This may be your version of conversations with your teen:
YOU YOUR TEEN
"How was your day?" Fine
"What did You do?" Nothing
"Did you like camp?" Yes or No, or it was OK
"Did you have fun?" Yes
What are doing today/tonight? Don't know
Is Everything OK It's fine!!!!!!!!
These are such unsatisfying interactions for parents. What you are craving for, dying for, down on your knees begging for, is some small nugget, some essence of what your teen's life is really like. Asking yes/no questions won't get you there. I guarantee it!
Here is some conversation openers. But timing is everything. If your teen has just woken up, just walked in the door or gotten into the car with you, beware! Teens need time to make transitions between sleepiness and wakefulness, friends and home or work and home. Remember when they were babies, and they had just woken from a nap and were cranky, or you took them to a family party, and they clung to your legs until they got acclimated...well it's kinda the same thing now. Give them some time to acclimate to the change in scenery before you try to engage them in conversation. And when you do.....
- Don't ask a yes/no question unless that is the kind of answer you are looking for.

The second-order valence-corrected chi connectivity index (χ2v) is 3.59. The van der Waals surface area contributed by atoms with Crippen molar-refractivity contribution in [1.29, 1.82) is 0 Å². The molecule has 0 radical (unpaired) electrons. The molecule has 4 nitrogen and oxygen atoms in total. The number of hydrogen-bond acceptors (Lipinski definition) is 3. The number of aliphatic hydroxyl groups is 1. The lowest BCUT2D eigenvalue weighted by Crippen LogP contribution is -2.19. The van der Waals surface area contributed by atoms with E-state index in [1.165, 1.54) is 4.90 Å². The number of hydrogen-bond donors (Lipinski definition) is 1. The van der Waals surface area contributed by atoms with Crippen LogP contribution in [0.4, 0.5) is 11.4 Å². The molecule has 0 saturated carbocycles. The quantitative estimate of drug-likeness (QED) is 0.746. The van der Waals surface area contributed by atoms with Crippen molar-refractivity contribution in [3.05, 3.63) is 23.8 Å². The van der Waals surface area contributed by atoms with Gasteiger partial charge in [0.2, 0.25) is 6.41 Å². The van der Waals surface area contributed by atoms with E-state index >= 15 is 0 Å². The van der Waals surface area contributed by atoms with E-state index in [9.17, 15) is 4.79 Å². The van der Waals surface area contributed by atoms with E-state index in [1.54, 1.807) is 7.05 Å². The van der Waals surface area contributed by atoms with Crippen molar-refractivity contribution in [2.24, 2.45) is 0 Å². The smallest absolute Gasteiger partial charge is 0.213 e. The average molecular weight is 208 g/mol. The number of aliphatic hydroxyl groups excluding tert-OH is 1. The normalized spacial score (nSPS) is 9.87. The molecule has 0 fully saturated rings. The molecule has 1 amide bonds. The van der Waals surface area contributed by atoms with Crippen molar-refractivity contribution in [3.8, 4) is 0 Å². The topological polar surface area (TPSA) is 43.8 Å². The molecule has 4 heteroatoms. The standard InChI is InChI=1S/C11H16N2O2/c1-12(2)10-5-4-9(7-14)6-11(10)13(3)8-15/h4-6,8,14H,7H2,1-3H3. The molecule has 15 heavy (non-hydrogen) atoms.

- Using starters like How was.... are too easy to be answered with a one word grunt. (see above)
- Try starting with a "tell me about.." but with something more specific than general. For example: "So tell me, what's your favorite part of the day at camp/job? I know when I had my first job, I used to love..... VS How was your day?" Give them an example of the kind of information you are looking for. Honestly many teens have a hard time distilling all the imput from their day and putting it into words. That's usually why they give you the one-word answers like "fine"
- Start with a statement rather than a question. For example: God, you are taking so many different classes this year, so much work, which homework is easiest to get started with? VS How much homework do you have?
As you know from watching two many bad interviews on television getting someone to open up is an artform. Just ask Oprah or Barbara Walters!